4.2 Tense in Chinese Since tense is not a grammaticalised category in Chinese it is consequently impossible to assign a temporal notion to the verb independent of the context in which it appears; this independence of context is according to Comrie a necessary condition for the definition of a grammaticalised tense system. Accordingly, an approach in which tense and aspect are defined according to their contextual functions would be more adequate for Chinese. In Chinese, the temporal reference of a verb can only be defined contextually and / or by adverbs and adverbial phrases which have the function to locate the respective situation on the time axis; it is not defined by the grammatical form of the verb. Consequently, within an unmarked narrative sequence, temporality is exclusively deter-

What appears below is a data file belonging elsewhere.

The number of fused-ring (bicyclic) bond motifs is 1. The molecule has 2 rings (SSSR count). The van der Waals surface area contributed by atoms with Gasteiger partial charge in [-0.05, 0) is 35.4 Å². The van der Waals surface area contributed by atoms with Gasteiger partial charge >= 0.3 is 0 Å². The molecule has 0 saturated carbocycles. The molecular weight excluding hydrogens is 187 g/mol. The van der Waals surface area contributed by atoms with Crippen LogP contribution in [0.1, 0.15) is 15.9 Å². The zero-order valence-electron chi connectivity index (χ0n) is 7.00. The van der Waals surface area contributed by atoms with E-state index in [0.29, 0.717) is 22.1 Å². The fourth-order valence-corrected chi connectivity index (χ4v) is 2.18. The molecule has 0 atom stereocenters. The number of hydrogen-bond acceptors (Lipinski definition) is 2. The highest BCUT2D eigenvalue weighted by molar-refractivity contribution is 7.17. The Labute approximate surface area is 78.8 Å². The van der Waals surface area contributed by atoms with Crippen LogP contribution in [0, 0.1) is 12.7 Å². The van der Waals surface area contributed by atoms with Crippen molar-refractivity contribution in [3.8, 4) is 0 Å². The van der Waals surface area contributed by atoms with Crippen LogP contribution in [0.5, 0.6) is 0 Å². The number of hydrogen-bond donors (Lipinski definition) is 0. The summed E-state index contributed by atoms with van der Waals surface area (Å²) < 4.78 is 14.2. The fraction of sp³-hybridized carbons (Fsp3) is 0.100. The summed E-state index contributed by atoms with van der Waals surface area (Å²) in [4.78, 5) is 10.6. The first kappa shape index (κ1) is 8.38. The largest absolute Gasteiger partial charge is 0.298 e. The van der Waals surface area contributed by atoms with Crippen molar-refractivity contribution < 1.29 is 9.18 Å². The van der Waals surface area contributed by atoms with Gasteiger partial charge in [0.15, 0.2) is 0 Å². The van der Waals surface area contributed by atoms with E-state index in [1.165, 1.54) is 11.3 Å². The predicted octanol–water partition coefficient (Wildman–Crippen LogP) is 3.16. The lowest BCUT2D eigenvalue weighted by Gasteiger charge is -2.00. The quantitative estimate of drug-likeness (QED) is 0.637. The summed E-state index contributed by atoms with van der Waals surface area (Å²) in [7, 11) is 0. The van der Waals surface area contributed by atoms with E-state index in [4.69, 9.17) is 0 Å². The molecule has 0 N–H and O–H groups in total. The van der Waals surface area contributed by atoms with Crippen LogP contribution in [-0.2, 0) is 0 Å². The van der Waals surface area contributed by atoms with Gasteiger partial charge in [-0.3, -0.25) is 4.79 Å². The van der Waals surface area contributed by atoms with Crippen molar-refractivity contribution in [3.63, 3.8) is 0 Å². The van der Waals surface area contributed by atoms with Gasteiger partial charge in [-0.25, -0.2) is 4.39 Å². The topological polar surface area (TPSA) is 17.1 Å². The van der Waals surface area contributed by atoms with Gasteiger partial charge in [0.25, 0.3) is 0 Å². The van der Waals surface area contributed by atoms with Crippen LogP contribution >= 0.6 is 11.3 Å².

|| 71 Comrie (1985: 26) defines tense as “... the approach adopted is that tenses have meanings definable independently of particular contexts.” 72 Comrie (1985: 26) refers to Hopper (1982) who discusses a context dependant approach to the analysis of the category tense.